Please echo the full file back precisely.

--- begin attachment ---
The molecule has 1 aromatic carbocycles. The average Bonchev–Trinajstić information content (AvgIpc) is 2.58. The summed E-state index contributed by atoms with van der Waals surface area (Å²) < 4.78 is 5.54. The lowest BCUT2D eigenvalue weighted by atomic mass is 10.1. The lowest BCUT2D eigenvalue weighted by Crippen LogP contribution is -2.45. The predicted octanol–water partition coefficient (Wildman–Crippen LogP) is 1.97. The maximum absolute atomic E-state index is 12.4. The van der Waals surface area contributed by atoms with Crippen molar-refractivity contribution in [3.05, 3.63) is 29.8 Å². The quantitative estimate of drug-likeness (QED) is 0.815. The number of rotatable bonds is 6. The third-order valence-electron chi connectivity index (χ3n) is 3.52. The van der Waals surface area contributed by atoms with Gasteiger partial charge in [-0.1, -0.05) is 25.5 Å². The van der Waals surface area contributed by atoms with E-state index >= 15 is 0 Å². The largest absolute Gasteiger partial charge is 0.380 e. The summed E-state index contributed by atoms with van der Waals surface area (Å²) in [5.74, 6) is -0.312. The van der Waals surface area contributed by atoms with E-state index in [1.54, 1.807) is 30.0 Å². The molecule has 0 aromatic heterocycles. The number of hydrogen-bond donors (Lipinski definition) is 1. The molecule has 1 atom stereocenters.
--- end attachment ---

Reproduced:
The molecule has 1 aromatic carbocycles. The average Bonchev–Trinajstić information content (AvgIpc) is 2.58. The summed E-state index contributed by atoms with van der Waals surface area (Å²) < 4.78 is 5.54. The lowest BCUT2D eigenvalue weighted by atomic mass is 10.1. The lowest BCUT2D eigenvalue weighted by Crippen LogP contribution is -2.45. The predicted octanol–water partition coefficient (Wildman–Crippen LogP) is 1.97. The maximum absolute atomic E-state index is 12.4. The van der Waals surface area contributed by atoms with Crippen molar-refractivity contribution in [3.05, 3.63) is 29.8 Å². The quantitative estimate of drug-likeness (QED) is 0.815. The number of rotatable bonds is 6. The third-order valence-electron chi connectivity index (χ3n) is 3.52. The van der Waals surface area contributed by atoms with Gasteiger partial charge in [-0.1, -0.05) is 25.5 Å². The van der Waals surface area contributed by atoms with E-state index >= 15 is 0 Å². The largest absolute Gasteiger partial charge is 0.380 e. The summed E-state index contributed by atoms with van der Waals surface area (Å²) in [5.74, 6) is -0.312. The van der Waals surface area contributed by atoms with E-state index in [1.54, 1.807) is 30.0 Å². The molecule has 0 aromatic heterocycles. The number of hydrogen-bond donors (Lipinski definition) is 1. The molecule has 1 atom stereocenters.